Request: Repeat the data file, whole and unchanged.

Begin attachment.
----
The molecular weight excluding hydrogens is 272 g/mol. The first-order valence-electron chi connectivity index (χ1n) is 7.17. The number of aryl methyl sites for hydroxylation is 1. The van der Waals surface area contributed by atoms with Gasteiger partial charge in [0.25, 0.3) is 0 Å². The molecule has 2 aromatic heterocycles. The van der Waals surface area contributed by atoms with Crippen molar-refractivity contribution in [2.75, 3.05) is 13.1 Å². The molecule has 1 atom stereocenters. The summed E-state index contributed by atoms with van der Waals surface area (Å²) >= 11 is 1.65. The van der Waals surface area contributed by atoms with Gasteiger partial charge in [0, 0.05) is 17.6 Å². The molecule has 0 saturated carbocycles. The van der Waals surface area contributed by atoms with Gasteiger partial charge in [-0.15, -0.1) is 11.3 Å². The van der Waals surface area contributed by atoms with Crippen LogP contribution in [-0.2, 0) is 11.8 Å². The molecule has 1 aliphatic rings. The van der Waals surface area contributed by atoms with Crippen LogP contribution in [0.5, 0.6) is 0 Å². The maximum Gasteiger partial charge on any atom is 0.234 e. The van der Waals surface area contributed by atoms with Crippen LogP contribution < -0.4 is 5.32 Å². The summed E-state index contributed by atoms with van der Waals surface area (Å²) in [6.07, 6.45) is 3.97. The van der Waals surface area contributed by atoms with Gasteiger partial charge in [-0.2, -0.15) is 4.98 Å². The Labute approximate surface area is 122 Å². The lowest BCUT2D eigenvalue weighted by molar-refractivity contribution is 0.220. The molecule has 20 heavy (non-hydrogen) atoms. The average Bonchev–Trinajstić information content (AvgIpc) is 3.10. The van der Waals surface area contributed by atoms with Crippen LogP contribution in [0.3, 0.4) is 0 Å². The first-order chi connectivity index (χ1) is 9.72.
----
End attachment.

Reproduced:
The molecular weight excluding hydrogens is 272 g/mol. The first-order valence-electron chi connectivity index (χ1n) is 7.17. The number of aryl methyl sites for hydroxylation is 1. The van der Waals surface area contributed by atoms with Gasteiger partial charge in [0.25, 0.3) is 0 Å². The molecule has 2 aromatic heterocycles. The van der Waals surface area contributed by atoms with Crippen molar-refractivity contribution in [2.75, 3.05) is 13.1 Å². The molecule has 1 atom stereocenters. The summed E-state index contributed by atoms with van der Waals surface area (Å²) >= 11 is 1.65. The van der Waals surface area contributed by atoms with Gasteiger partial charge in [0, 0.05) is 17.6 Å². The molecule has 0 saturated carbocycles. The van der Waals surface area contributed by atoms with Gasteiger partial charge in [-0.15, -0.1) is 11.3 Å². The van der Waals surface area contributed by atoms with Crippen LogP contribution in [-0.2, 0) is 11.8 Å². The molecule has 1 aliphatic rings. The van der Waals surface area contributed by atoms with Crippen LogP contribution in [0.5, 0.6) is 0 Å². The maximum Gasteiger partial charge on any atom is 0.234 e. The van der Waals surface area contributed by atoms with Crippen LogP contribution < -0.4 is 5.32 Å². The summed E-state index contributed by atoms with van der Waals surface area (Å²) in [6.07, 6.45) is 3.97. The van der Waals surface area contributed by atoms with Gasteiger partial charge in [-0.2, -0.15) is 4.98 Å². The Labute approximate surface area is 122 Å². The lowest BCUT2D eigenvalue weighted by molar-refractivity contribution is 0.220. The molecule has 20 heavy (non-hydrogen) atoms. The average Bonchev–Trinajstić information content (AvgIpc) is 3.10. The van der Waals surface area contributed by atoms with Crippen LogP contribution in [0.3, 0.4) is 0 Å². The first-order chi connectivity index (χ1) is 9.72.